The story felt meaningful with messages of slavery, colonization, and animal hunting. The preservation of nature is important to note. Is everything predictable and to the point? Yes. This movie is family friendly, unless guns and knives don’t take your child’s fancy, and allows everyone to see the harm that can come with oppression or deforestation and gold digging. Everyone in the cast brings something particular to their character to the story. There’s comedic relief, a feisty damsel, an acrimonious villain, and the stoic hero. Not sure if the damsel is distressed, Jane (played by Margot Robbie) seemed fully confident in her husband’s capabilities and her own resolve.
As a visual person, the jungle panoramas were beautiful but a lot CGI was thrown in. It’s not like it would be a good idea to put actors face to face with real gorillas or Mangani apes, fictional species of from the original Tarzan novels. The characters were dirty and gritty as they made their way through the jungle but still acted with a sense of pride or sophistication. This reincarnation of Tarzan is more civilized, after adapting to London and despite being raised in Africa by apes, with a sense of serenity from the scenery. Ironic because everything can seemingly eat you.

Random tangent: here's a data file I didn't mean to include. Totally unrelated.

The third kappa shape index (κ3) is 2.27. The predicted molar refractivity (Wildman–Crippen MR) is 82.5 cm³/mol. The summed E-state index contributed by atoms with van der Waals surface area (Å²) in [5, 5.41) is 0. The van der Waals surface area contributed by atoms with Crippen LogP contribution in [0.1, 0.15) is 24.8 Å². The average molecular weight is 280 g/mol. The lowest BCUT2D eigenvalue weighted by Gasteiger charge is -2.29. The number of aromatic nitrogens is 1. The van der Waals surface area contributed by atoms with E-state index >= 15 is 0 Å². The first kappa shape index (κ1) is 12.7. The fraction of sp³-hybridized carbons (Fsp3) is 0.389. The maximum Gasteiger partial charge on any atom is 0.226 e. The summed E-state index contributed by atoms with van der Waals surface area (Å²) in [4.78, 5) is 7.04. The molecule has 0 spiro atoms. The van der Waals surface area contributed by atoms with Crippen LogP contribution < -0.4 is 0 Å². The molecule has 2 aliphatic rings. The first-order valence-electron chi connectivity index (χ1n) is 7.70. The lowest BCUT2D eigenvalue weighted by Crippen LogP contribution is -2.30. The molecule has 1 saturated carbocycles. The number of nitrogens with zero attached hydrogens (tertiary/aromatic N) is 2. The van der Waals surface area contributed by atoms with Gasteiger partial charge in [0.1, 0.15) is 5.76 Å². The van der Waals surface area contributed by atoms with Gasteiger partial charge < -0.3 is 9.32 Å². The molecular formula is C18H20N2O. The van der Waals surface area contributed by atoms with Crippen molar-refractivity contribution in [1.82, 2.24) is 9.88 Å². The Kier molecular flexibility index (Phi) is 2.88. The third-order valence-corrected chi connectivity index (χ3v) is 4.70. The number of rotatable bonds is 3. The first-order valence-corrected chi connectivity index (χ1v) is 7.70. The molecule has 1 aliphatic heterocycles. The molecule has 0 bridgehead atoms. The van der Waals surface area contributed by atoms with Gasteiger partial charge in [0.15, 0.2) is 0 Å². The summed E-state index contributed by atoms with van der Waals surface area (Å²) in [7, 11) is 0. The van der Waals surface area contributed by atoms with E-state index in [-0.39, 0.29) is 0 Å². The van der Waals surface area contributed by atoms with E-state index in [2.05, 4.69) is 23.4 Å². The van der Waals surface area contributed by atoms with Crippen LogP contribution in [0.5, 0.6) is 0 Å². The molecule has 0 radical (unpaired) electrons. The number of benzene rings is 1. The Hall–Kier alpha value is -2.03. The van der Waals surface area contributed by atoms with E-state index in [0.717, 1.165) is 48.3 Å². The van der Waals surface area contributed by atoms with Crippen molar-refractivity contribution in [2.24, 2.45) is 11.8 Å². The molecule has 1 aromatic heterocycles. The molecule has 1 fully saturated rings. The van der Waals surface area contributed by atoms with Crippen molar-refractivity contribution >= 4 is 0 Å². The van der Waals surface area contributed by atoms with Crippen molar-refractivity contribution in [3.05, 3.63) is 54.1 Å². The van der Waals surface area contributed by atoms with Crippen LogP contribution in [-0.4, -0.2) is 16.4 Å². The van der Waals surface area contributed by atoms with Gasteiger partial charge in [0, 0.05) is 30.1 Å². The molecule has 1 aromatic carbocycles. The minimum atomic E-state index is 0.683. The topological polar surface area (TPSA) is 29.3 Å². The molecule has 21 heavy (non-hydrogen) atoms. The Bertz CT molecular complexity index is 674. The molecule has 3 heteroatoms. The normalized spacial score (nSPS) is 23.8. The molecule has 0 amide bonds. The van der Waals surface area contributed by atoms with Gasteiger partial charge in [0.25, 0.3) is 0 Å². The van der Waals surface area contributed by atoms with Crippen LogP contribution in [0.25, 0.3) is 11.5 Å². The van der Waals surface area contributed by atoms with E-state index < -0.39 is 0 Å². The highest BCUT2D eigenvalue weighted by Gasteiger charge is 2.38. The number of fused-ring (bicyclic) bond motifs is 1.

The Legend of Tarzan starts in his future after living in the jungle and learning about his heritage. I find that many comments bash on Tarzan for not wearing a loin cloth or white washing said jungle man. Yes, he could have been more tan but the forest canopy could have shielded him all those years from the sun light. Pointless notion for the loin cloth, the movie starts in England where Tarzan has assimilated into an Englishman because he was born to Lord and Lady Greystoke, a rich London family. This Tarzan (played by Alexander Skarsgård) was determined to save his Jane and kept it that way. He was neither savage nor a gentleman.